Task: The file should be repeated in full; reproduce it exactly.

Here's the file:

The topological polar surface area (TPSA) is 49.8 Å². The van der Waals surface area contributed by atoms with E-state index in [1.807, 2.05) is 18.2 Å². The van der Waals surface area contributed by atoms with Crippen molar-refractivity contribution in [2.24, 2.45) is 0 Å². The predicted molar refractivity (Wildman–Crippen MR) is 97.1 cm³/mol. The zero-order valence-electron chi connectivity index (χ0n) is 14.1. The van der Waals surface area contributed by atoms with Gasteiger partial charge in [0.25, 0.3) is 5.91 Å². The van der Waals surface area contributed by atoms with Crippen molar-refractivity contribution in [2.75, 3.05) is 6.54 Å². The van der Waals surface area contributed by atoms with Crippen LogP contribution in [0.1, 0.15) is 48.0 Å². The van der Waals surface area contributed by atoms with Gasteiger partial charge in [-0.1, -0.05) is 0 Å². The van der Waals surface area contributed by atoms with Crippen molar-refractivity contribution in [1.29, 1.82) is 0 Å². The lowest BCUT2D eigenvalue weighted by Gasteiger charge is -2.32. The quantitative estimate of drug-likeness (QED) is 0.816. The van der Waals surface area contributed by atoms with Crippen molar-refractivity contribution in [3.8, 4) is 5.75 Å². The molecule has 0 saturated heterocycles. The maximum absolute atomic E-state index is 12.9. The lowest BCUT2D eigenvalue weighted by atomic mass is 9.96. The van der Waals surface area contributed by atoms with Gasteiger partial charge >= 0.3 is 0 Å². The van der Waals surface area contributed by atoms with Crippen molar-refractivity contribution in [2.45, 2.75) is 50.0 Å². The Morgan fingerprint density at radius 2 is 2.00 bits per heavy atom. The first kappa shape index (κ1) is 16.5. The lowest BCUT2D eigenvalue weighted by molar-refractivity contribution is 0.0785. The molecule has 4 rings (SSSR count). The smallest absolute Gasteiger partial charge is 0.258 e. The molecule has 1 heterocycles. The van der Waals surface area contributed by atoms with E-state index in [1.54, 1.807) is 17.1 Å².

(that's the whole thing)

The topological polar surface area (TPSA) is 49.8 Å². The van der Waals surface area contributed by atoms with E-state index in [1.807, 2.05) is 18.2 Å². The van der Waals surface area contributed by atoms with Crippen molar-refractivity contribution in [2.24, 2.45) is 0 Å². The predicted molar refractivity (Wildman–Crippen MR) is 97.1 cm³/mol. The zero-order valence-electron chi connectivity index (χ0n) is 14.1. The van der Waals surface area contributed by atoms with Gasteiger partial charge in [0.25, 0.3) is 5.91 Å². The van der Waals surface area contributed by atoms with Crippen molar-refractivity contribution in [2.75, 3.05) is 6.54 Å². The van der Waals surface area contributed by atoms with Crippen LogP contribution in [0.1, 0.15) is 48.0 Å². The van der Waals surface area contributed by atoms with Gasteiger partial charge in [-0.1, -0.05) is 0 Å². The van der Waals surface area contributed by atoms with Crippen molar-refractivity contribution in [1.29, 1.82) is 0 Å². The lowest BCUT2D eigenvalue weighted by Gasteiger charge is -2.32. The quantitative estimate of drug-likeness (QED) is 0.816. The van der Waals surface area contributed by atoms with Crippen molar-refractivity contribution in [3.8, 4) is 5.75 Å². The molecule has 0 saturated heterocycles. The maximum absolute atomic E-state index is 12.9. The lowest BCUT2D eigenvalue weighted by atomic mass is 9.96. The van der Waals surface area contributed by atoms with Gasteiger partial charge >= 0.3 is 0 Å². The van der Waals surface area contributed by atoms with Crippen molar-refractivity contribution in [2.45, 2.75) is 50.0 Å². The Morgan fingerprint density at radius 2 is 2.00 bits per heavy atom. The first kappa shape index (κ1) is 16.5. The lowest BCUT2D eigenvalue weighted by molar-refractivity contribution is 0.0785. The molecule has 4 rings (SSSR count). The smallest absolute Gasteiger partial charge is 0.258 e. The molecule has 1 heterocycles. The van der Waals surface area contributed by atoms with E-state index in [1.54, 1.807) is 17.1 Å².